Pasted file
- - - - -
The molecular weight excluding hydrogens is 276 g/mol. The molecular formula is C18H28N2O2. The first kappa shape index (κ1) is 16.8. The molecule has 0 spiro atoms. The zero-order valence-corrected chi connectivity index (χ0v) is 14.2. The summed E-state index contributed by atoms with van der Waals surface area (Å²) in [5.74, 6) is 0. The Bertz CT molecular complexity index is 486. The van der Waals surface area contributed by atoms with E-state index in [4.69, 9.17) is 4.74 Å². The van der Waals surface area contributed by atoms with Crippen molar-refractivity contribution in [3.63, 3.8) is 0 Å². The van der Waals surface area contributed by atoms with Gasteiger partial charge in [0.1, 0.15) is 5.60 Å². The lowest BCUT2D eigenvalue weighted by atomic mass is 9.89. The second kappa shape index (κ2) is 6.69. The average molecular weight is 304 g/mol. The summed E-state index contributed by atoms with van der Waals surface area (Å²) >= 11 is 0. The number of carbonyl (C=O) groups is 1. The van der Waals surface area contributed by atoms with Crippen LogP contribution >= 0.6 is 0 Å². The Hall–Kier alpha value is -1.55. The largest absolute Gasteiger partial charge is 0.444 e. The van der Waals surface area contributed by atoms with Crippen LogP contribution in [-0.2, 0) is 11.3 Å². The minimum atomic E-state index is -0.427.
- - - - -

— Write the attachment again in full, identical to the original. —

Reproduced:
The molecular weight excluding hydrogens is 276 g/mol. The molecular formula is C18H28N2O2. The first kappa shape index (κ1) is 16.8. The molecule has 0 spiro atoms. The zero-order valence-corrected chi connectivity index (χ0v) is 14.2. The summed E-state index contributed by atoms with van der Waals surface area (Å²) in [5.74, 6) is 0. The Bertz CT molecular complexity index is 486. The van der Waals surface area contributed by atoms with E-state index in [4.69, 9.17) is 4.74 Å². The van der Waals surface area contributed by atoms with Crippen molar-refractivity contribution in [3.63, 3.8) is 0 Å². The van der Waals surface area contributed by atoms with Gasteiger partial charge in [0.1, 0.15) is 5.60 Å². The lowest BCUT2D eigenvalue weighted by atomic mass is 9.89. The second kappa shape index (κ2) is 6.69. The average molecular weight is 304 g/mol. The summed E-state index contributed by atoms with van der Waals surface area (Å²) >= 11 is 0. The number of carbonyl (C=O) groups is 1. The van der Waals surface area contributed by atoms with Crippen LogP contribution >= 0.6 is 0 Å². The Hall–Kier alpha value is -1.55. The largest absolute Gasteiger partial charge is 0.444 e. The van der Waals surface area contributed by atoms with Crippen LogP contribution in [-0.2, 0) is 11.3 Å². The minimum atomic E-state index is -0.427.